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Award ID contains: 2049360

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  1. Free, publicly-accessible full text available June 1, 2024
  2. Free, publicly-accessible full text available October 1, 2023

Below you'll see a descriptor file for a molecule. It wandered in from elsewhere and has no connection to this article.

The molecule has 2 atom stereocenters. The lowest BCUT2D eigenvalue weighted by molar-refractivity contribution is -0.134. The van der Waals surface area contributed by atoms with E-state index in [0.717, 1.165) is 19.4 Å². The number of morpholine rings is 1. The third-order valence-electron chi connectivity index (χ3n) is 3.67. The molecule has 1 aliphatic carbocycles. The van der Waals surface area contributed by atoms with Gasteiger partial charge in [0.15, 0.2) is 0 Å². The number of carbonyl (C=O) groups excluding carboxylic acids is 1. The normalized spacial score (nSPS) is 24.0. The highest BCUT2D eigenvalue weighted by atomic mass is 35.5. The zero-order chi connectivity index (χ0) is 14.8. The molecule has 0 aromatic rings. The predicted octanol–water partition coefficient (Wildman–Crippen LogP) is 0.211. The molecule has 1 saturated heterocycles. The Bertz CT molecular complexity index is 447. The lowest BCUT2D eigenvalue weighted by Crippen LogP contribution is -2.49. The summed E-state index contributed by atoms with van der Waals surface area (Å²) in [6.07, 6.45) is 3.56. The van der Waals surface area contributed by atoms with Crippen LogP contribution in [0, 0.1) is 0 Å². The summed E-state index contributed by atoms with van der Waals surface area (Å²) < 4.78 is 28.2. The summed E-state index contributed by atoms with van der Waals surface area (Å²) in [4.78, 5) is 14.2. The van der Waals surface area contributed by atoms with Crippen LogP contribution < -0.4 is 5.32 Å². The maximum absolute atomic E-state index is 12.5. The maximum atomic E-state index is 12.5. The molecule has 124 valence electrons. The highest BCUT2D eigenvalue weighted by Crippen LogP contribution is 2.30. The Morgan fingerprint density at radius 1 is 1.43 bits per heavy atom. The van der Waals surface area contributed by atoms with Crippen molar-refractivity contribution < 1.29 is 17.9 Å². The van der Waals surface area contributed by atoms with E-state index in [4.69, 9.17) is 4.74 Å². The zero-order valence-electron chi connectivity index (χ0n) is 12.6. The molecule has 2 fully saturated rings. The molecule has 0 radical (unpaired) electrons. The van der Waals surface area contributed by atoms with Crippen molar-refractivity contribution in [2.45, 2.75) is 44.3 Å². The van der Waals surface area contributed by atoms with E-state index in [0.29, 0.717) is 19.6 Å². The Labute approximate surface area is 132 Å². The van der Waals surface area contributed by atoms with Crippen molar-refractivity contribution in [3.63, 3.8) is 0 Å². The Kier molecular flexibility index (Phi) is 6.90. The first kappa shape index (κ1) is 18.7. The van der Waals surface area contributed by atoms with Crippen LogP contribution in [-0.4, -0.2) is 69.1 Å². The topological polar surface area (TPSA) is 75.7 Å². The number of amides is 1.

3. Abstract Human-driven threats are changing biodiversity, impacting ecosystem services. The loss of one species can trigger secondary extinctions of additional species, because species interact–yet the consequences of these secondary extinctions for services remain underexplored. Herein, we compare robustness of food webs and the ecosystem services (hereafter ‘services’) they provide; and investigate factors determining service responses to secondary extinctions. Simulating twelve extinction scenarios for estuarine food webs with seven services, we find that food web and service robustness are highly correlated, but that robustness varies across services depending on their trophic level and redundancy. Further, we find that species providing services do not play a critical role in stabilizing food webs – whereas species playing supporting roles in services through interactions are critical to the robustness of both food webs and services. Together, our results reveal indirect risks to services through secondary species losses and predictable differences in vulnerability across services.